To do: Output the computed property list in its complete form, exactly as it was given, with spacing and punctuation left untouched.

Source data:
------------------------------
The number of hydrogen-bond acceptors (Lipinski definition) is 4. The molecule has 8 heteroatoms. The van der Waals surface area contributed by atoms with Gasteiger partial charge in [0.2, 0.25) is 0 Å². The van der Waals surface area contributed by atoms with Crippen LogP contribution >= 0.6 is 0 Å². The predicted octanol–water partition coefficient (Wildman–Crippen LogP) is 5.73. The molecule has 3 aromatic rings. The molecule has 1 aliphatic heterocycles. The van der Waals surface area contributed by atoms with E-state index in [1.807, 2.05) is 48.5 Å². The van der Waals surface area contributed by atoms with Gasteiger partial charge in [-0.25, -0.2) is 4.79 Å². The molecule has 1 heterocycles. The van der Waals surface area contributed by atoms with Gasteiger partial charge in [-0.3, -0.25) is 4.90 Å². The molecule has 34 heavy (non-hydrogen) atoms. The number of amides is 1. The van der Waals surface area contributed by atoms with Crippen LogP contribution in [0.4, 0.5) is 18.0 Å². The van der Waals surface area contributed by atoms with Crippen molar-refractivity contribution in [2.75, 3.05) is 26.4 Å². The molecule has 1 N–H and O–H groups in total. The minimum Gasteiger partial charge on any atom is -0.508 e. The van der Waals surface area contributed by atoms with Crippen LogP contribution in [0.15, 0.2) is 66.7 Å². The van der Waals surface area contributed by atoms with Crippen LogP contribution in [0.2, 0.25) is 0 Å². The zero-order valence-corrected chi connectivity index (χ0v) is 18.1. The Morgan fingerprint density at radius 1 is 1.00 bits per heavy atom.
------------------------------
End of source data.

The number of hydrogen-bond acceptors (Lipinski definition) is 4. The molecule has 8 heteroatoms. The van der Waals surface area contributed by atoms with Gasteiger partial charge in [0.2, 0.25) is 0 Å². The van der Waals surface area contributed by atoms with Crippen LogP contribution >= 0.6 is 0 Å². The predicted octanol–water partition coefficient (Wildman–Crippen LogP) is 5.73. The molecule has 3 aromatic rings. The molecule has 1 aliphatic heterocycles. The van der Waals surface area contributed by atoms with E-state index in [1.807, 2.05) is 48.5 Å². The van der Waals surface area contributed by atoms with Gasteiger partial charge in [-0.25, -0.2) is 4.79 Å². The molecule has 1 heterocycles. The van der Waals surface area contributed by atoms with Gasteiger partial charge in [-0.3, -0.25) is 4.90 Å². The molecule has 34 heavy (non-hydrogen) atoms. The number of amides is 1. The van der Waals surface area contributed by atoms with Crippen LogP contribution in [0.4, 0.5) is 18.0 Å². The van der Waals surface area contributed by atoms with Crippen molar-refractivity contribution in [2.75, 3.05) is 26.4 Å². The molecule has 1 N–H and O–H groups in total. The minimum Gasteiger partial charge on any atom is -0.508 e. The van der Waals surface area contributed by atoms with Crippen LogP contribution in [0.15, 0.2) is 66.7 Å². The van der Waals surface area contributed by atoms with Crippen LogP contribution in [0.2, 0.25) is 0 Å². The zero-order valence-corrected chi connectivity index (χ0v) is 18.1. The Morgan fingerprint density at radius 1 is 1.00 bits per heavy atom.